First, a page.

Callie Struby relies on her teaching assistant position at the University of Maryland to make ends meet. So when her contract ended for the summer in May, it became harder for her to keep up with her rent payments as she scrambled to find a job amid the coronavirus pandemic. She was forced to dip into her savings to stay afloat.
“We’re living in a country where rent hasn’t stopped, evictions were high to begin with and now we’re in a pandemic,” said Struby, a public policy graduate student. “People can’t pay their rent … and job loss is up, particularly for low-income families, college students.”
In the midst of such economic turmoil, several universities across the U.S. have made cuts to tuition and other fees for students set to take classes online. Georgetown, Princeton and Lafayette College, for instance, have discounted tuition by 10 percent for students learning virtually. Other universities have gone to even greater lengths: Southern New Hampshire University is offering incoming freshmen full tuition scholarships and will reduce tuition by 61 percent for the next school year.
Last week, as COVID-19 cases surged across the country, the University of Maryland delayed the start of in-person learning by two weeks. And even if in-person classes are given the green light to begin after that, about 92 percent of undergraduate course sections will be taught at least partially online. Still, students will have to pay the cost of tuition and other fees in full.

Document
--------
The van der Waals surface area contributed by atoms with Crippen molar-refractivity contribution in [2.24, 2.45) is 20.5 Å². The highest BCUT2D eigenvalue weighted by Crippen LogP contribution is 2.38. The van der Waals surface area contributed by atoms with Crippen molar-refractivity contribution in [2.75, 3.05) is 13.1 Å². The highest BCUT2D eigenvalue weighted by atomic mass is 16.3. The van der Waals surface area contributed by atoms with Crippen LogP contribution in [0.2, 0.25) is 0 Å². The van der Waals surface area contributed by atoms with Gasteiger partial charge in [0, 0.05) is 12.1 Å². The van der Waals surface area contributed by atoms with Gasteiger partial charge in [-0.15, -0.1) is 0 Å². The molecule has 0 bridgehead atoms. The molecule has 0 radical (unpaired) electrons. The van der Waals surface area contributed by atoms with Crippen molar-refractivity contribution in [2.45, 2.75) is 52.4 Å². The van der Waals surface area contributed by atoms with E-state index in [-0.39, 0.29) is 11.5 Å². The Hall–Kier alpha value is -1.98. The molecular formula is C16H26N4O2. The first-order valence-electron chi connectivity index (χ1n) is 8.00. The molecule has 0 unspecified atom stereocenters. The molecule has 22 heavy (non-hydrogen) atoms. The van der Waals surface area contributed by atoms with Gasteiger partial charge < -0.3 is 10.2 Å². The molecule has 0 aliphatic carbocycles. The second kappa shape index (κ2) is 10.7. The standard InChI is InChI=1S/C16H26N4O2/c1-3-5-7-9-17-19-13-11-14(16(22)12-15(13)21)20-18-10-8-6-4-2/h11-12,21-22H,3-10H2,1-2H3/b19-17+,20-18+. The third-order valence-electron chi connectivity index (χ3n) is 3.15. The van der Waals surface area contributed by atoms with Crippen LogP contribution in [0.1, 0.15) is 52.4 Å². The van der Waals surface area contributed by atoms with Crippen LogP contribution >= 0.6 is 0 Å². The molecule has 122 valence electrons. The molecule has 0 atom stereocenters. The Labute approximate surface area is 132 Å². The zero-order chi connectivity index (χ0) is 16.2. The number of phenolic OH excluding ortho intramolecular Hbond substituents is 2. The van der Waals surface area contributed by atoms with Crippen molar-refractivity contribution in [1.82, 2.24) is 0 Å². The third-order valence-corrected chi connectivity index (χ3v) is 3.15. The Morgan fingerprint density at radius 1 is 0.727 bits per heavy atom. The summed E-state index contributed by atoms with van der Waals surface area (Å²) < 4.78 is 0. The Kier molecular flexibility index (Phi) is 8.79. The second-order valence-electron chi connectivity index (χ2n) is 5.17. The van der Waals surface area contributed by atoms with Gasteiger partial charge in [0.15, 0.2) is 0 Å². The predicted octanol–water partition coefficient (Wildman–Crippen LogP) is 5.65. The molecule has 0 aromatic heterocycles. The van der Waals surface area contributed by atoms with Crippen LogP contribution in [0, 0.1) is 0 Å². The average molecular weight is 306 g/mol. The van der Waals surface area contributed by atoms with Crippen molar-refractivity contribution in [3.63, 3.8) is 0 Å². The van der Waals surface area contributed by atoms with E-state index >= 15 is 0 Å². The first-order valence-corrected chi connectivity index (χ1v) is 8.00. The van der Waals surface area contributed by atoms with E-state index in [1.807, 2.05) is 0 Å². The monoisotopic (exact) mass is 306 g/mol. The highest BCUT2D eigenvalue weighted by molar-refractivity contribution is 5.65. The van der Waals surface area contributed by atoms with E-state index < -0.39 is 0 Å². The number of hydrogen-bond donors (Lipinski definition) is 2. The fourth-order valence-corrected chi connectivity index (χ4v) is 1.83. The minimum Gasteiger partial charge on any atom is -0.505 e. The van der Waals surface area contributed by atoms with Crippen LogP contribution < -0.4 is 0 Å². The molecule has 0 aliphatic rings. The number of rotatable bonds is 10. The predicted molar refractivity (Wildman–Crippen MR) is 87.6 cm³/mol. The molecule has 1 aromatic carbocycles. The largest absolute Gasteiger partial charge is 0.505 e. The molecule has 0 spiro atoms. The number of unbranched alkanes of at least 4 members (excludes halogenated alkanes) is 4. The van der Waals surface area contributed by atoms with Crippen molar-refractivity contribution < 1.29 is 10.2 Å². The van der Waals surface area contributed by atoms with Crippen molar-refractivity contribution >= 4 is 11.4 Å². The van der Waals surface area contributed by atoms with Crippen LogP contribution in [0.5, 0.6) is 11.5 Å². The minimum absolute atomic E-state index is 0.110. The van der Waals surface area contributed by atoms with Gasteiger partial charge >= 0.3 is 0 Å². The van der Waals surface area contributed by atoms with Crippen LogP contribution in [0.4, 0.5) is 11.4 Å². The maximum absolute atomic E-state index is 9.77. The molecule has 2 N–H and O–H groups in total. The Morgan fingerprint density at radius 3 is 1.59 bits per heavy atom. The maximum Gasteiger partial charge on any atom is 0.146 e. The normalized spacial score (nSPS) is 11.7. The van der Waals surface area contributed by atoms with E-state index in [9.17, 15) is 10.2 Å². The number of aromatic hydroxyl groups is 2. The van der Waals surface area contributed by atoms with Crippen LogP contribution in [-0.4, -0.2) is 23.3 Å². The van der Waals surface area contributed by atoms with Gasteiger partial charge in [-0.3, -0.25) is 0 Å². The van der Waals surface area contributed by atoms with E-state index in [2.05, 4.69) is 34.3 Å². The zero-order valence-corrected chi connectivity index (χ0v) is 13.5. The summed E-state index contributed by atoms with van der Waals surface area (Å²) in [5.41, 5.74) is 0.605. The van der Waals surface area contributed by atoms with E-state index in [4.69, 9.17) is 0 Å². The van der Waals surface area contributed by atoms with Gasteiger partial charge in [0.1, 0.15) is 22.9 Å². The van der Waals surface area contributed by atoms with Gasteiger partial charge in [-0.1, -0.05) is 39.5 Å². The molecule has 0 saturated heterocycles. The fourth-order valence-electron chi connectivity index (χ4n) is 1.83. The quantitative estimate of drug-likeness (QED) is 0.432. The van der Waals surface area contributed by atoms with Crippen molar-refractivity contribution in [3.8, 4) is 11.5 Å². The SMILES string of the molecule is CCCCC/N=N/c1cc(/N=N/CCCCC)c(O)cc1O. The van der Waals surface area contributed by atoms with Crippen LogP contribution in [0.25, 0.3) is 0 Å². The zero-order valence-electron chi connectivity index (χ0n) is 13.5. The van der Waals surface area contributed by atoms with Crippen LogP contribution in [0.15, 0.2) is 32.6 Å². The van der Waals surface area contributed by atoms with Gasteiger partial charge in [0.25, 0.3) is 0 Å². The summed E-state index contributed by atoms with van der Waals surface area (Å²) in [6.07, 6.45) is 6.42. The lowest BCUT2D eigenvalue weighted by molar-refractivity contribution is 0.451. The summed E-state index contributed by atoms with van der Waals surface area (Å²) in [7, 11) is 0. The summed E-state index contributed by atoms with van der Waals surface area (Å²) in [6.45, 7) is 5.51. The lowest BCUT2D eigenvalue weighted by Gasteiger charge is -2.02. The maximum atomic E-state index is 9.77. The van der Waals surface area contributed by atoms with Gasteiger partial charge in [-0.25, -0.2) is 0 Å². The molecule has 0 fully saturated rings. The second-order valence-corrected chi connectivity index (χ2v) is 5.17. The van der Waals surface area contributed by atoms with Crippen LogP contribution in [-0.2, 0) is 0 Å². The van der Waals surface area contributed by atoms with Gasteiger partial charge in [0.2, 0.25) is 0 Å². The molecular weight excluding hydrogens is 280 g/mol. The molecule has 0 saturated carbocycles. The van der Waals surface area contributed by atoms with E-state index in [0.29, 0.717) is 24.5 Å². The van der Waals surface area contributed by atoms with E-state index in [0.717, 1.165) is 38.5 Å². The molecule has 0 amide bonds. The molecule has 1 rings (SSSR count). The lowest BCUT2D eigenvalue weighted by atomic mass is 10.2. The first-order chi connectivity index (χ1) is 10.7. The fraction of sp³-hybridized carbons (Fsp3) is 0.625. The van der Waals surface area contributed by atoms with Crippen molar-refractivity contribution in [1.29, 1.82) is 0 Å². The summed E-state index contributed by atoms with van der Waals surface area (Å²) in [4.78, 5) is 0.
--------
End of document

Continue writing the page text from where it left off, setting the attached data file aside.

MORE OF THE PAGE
But some are calling upon administrators to reconsider.
Three weeks ago, Struby launched a petition calling for university administration to reduce certain student fees. The petition, which has since garnered more than 2,000 signatures, asks the university to review and reduce its fees for resources and amenities that students will have limited or no access to this fall.
After this university moved to online-only instruction in March, it issued credits and/or refunds to students for a number of fees, including shuttle services, athletics and Stamp Student Union. Those fees should be similarly reduced or refunded given the online learning happening in the fall, Struby says.
“Students should not pay for resources that they do not have access to,” the petition reads. “It is never the burden nor responsibility of students to supplement the financial insecurities of their higher education institutions, particularly during a global pandemic.”
University President Darryll Pines has addressed the calls for tuition and fee discounts in the past.
“We’re paying the same faculty to deliver the same kinds of experiences that they would get whether we’re in-person or online,” he said in a June interview with NPR. ”Students will get a really high-quality experience that will, you know, not have these questions of tuition coming up.”